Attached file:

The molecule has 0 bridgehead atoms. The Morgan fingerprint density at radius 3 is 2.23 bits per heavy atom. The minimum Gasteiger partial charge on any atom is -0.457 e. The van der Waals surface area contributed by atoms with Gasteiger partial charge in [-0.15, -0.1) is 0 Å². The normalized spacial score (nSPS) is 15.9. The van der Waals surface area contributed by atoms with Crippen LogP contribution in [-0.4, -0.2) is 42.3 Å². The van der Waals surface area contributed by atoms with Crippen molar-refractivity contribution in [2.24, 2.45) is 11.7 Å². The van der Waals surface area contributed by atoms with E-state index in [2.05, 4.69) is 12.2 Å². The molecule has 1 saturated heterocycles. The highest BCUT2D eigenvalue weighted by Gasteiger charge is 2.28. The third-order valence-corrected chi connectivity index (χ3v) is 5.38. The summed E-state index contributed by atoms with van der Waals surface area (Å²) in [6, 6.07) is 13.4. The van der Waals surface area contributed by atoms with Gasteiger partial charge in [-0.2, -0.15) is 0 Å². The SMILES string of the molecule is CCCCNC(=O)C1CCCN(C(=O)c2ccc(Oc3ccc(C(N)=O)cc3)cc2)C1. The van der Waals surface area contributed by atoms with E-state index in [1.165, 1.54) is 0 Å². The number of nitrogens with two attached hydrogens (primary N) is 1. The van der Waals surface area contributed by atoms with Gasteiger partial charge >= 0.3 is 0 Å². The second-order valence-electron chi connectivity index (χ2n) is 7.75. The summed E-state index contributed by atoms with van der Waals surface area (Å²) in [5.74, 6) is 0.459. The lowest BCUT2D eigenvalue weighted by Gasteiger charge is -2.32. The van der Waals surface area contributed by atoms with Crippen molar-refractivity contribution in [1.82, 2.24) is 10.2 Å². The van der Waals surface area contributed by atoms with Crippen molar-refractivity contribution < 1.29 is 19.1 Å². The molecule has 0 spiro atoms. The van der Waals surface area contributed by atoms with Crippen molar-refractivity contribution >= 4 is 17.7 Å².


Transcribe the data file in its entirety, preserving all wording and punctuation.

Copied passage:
The molecule has 0 bridgehead atoms. The Morgan fingerprint density at radius 3 is 2.23 bits per heavy atom. The minimum Gasteiger partial charge on any atom is -0.457 e. The van der Waals surface area contributed by atoms with Gasteiger partial charge in [-0.15, -0.1) is 0 Å². The normalized spacial score (nSPS) is 15.9. The van der Waals surface area contributed by atoms with Crippen LogP contribution in [-0.4, -0.2) is 42.3 Å². The van der Waals surface area contributed by atoms with Crippen molar-refractivity contribution in [2.24, 2.45) is 11.7 Å². The van der Waals surface area contributed by atoms with E-state index in [2.05, 4.69) is 12.2 Å². The molecule has 1 saturated heterocycles. The highest BCUT2D eigenvalue weighted by Gasteiger charge is 2.28. The third-order valence-corrected chi connectivity index (χ3v) is 5.38. The summed E-state index contributed by atoms with van der Waals surface area (Å²) in [6, 6.07) is 13.4. The van der Waals surface area contributed by atoms with Gasteiger partial charge in [-0.2, -0.15) is 0 Å². The SMILES string of the molecule is CCCCNC(=O)C1CCCN(C(=O)c2ccc(Oc3ccc(C(N)=O)cc3)cc2)C1. The van der Waals surface area contributed by atoms with E-state index in [1.165, 1.54) is 0 Å². The number of nitrogens with two attached hydrogens (primary N) is 1. The van der Waals surface area contributed by atoms with Gasteiger partial charge >= 0.3 is 0 Å². The second-order valence-electron chi connectivity index (χ2n) is 7.75. The summed E-state index contributed by atoms with van der Waals surface area (Å²) in [5.74, 6) is 0.459. The lowest BCUT2D eigenvalue weighted by Gasteiger charge is -2.32. The van der Waals surface area contributed by atoms with Crippen molar-refractivity contribution in [1.82, 2.24) is 10.2 Å². The van der Waals surface area contributed by atoms with Crippen molar-refractivity contribution < 1.29 is 19.1 Å². The molecule has 0 spiro atoms. The van der Waals surface area contributed by atoms with Crippen molar-refractivity contribution >= 4 is 17.7 Å².